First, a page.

Attorney's Fees

Special prosecutor wins hard-fought $100K legal bill battle, plus ruling he won't have to itemize

Forced to use a court-appointed special prosecutor after the Rensselaer County, N.Y., district attorney stepped aside from a ballot fraud case against local politicians, county lawmakers weren’t happy with the bill that resulted.

But they are apparently going to have to pay the remaining $100,000 or so that is due to special prosecutor Trey Smith and assistant prosecutor Matthew Hug after a Tuesday ruling by Judge George J. Pulver Jr., according to the Albany Times Union and the Troy Record.

All told, the case against Democratic Elections Commissioner Edward McDonough and former City Councilman Michael LoPorto, which concluded last month with a mistrial after the jury deadlocked, reportedly cost the county around $500,000.

“While we disagree and are disappointed with the decision, our legal options appear to be limited,” said County Executive Kathy Jimino in a written statement provided to the Times Union after the judge’s ruling Tuesday. “The county attorney has been directed to perform a review with the intent of drafting legislation to ensure that the interest of the county and our taxpayers are better protected in the future when and if the separately elected district attorney finds it necessary to recuse himself and a judge appoints a special prosecutor as a result.”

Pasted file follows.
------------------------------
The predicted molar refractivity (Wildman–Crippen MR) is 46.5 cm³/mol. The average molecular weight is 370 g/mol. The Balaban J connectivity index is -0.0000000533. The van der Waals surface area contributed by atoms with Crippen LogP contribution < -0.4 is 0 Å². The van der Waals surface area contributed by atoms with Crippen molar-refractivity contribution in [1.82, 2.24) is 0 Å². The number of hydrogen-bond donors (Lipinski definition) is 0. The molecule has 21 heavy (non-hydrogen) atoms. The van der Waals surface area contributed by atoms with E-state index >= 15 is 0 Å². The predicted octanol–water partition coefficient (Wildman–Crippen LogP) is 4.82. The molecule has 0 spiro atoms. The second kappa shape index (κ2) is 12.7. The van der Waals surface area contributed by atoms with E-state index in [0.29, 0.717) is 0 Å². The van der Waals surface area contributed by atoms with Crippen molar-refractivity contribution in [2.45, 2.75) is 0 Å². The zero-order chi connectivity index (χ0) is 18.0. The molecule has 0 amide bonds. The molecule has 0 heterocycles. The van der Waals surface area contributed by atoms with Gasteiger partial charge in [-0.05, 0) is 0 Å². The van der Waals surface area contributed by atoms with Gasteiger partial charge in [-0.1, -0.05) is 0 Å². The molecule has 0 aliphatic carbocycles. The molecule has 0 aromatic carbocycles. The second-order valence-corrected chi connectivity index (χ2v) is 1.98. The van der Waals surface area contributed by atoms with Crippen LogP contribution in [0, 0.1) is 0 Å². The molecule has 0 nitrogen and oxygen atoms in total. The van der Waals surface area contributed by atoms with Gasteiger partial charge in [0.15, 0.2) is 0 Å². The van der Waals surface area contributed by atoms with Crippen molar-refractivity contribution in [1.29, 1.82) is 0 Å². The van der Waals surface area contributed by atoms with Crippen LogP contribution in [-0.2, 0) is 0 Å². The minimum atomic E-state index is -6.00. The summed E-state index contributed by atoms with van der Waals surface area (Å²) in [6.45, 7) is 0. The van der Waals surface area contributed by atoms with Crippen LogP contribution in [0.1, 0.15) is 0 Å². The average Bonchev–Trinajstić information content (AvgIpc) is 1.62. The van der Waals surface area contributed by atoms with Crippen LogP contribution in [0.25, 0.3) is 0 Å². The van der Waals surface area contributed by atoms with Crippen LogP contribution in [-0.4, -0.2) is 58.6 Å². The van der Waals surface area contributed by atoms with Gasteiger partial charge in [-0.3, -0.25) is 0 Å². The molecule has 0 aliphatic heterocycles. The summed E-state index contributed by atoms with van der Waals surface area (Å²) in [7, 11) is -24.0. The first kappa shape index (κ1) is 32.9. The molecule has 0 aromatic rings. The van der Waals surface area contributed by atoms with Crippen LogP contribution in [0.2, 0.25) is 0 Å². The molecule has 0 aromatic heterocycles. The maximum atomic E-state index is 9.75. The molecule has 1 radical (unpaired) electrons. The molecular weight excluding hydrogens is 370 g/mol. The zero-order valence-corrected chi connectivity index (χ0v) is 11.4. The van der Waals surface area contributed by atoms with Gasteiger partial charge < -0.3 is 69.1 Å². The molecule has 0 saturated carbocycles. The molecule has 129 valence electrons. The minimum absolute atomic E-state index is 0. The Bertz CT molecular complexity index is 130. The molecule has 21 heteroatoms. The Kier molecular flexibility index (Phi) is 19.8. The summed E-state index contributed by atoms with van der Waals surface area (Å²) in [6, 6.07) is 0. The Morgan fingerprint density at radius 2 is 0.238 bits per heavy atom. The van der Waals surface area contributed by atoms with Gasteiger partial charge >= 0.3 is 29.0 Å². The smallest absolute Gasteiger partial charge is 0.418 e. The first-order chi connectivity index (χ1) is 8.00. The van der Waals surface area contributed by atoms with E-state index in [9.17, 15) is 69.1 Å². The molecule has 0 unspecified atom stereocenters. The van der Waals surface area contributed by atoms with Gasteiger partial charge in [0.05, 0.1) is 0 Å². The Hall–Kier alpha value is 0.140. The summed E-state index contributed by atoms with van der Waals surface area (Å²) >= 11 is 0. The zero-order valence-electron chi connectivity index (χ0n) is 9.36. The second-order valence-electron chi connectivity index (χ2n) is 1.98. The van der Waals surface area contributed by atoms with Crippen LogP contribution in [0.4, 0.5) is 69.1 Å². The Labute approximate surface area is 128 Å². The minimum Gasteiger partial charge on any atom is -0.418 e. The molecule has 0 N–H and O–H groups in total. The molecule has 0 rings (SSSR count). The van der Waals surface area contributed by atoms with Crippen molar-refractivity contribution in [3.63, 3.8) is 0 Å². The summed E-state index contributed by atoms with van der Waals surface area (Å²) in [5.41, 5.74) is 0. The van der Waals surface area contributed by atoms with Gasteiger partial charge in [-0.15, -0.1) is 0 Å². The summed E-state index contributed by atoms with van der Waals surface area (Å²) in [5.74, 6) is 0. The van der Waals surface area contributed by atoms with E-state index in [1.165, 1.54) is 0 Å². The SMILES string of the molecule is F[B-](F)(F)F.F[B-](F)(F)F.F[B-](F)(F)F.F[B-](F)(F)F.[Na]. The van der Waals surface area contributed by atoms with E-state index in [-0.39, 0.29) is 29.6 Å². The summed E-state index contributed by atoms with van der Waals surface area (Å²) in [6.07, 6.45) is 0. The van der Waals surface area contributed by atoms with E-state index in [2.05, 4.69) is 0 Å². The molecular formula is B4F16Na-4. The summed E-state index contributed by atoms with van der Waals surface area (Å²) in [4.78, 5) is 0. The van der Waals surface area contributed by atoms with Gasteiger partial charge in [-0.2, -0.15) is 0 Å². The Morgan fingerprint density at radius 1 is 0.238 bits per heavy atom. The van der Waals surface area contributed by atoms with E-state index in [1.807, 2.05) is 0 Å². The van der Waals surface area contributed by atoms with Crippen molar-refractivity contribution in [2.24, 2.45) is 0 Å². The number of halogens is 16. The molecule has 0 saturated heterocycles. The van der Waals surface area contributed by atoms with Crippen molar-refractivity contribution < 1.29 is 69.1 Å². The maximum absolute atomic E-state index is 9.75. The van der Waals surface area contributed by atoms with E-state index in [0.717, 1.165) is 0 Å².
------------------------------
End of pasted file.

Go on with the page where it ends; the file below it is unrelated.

Also at issue in the hard-fought legal bill battle was whether Smith had to provide detailed billing information to the county. He said he was willing to do so in a private session, but wasn’t willing to hand over hard-copy material because it wasn’t public. Trial and appellate courts ruled in his favor on that question, too, finding that the itemization requested by the county was confidential attorney work product.

See also:

Times Union: “Unpaid bills fog start of ballot case”

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